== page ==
A NEW survey reveals how salaries differ between Devon's major cities with workers in Plymouth earning thousands of pounds a year less than people doing similar jobs in Exeter.
And the pay gap has been growing over the past three years.
For some top jobs the differential is as much as £20,000.
But in a few cases such as sales executives, you are better off in Plymouth (salary range £16,000-£24,000) than in Exeter (£14,000-£22,000).
And many lower-grade jobs show no difference in the two cities.
Dr Richard Saundry, associate professor at Plymouth University's Graduate School of Management, warned against reading too much into the figures from the 2014 Regional Salary Guide, compiled by the recruitment agency Reed.
He said it was difficult to compare the relative positions of jobs within organisations, even when they have the same title.
According to this year's South West edition of the guide, Exeter-based employees in around half of the 66 roles studied have a maximum salary up to tens of thousands of pounds higher than workers in equivalent jobs in Plymouth.
The majority of minimum salaries are also higher for Exeter employees, with 36 roles offering a better like-for-like wage in the county town, compared to just seven which offer a higher minimum salary to workers in Plymouth.
The biggest contrast is for a sales director in Exeter (£70,000), compared to £50,000 in Plymouth.
Account directors can earn up to £15,000 more in Exeter than in Plymouth.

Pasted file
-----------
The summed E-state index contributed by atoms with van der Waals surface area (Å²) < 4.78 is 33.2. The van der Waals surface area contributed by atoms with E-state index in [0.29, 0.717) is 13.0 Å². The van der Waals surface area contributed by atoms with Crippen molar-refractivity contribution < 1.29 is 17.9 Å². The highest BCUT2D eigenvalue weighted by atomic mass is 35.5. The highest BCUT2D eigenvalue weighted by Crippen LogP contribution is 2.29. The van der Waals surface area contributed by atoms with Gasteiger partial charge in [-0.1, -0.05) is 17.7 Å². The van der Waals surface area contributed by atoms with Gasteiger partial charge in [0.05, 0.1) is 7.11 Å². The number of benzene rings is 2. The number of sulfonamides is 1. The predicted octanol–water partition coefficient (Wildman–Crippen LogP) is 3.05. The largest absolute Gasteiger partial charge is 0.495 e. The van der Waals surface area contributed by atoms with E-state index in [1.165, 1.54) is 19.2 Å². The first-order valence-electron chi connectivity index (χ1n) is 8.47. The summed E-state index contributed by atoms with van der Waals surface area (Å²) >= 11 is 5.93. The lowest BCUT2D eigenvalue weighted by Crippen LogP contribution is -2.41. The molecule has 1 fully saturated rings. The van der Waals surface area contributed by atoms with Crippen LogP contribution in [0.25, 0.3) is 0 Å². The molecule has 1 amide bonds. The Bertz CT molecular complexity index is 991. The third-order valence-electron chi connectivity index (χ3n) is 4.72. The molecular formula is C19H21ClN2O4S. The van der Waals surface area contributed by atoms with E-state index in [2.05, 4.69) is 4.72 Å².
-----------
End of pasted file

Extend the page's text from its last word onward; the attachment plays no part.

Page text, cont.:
Staff in office support, customer services and IT roles are up to £7,000 better off working in Exeter.
Devon County Council says average full-time earnings in Exeter grew by 9.7 per cent between 2009 and 2013, but by only 3.3per cent in Plymouth over the same period.
A council spokesman suggested that lower unemployment in Exeter was at the root of the wage gap.
"Unemployment has fallen in recent years in Plymouth and Exeter, although faster and to a much lower level in Exeter, meaning employers there have a smaller pool of available labour and often have to offer higher salaries," he said.
Earnings in both cities were still below the national average.
Chris Lorimer, director of Exeter Chamber of Commerce, said: "We're a smaller city but we are growing quite quickly. We have a low unemployment rate and high demand for staff, pushing up what employees can ask for.
"This is a double-edged sword – good for staff but making it harder for businesses who have to afford those salaries."
He said the city's transport links were a key contributing factor, allowing the city to draw its working population from a wider area and "giving access to a higher calibre of worker".
Carolyn Giles, an HR consultant and director at Plymouth Chamber of Commerce, queried the value of the guide for making direct comparisons between the cities.
"When you factor in Plymouth's higher dependency on public sector jobs and the greater incidence of SMEs in the city, linking salaries to job titles alone doesn't tell us a huge amount," she said.
Dr Saundry from Plymouth University said that as you travelled further west, job opportunities were reduced, which meant workers had less bargaining power.
But he added: "That's a lifestyle choice for many people."
"The headline figures make good copy, but slightly obscure the true picture," he said.
A Plymouth City Council spokeswoman said: "The figures are not a surprise to us and we have significantly revised our local economic strategy recently to start to address low productivity and the resulting lower wages and salaries in Plymouth.
"We view the City Deal as an incredible opportunity to play to our strengths and to help the city move away from its reliance on the public sector, which is shrinking, and instead focus our attentions on areas where we are already or have the potential to be global players.
"The issue of less pay in Plymouth will not be resolved overnight.
"Working with our partners such as the university, we can encourage highly skilled companies to invest here as well as nurture our own businesses."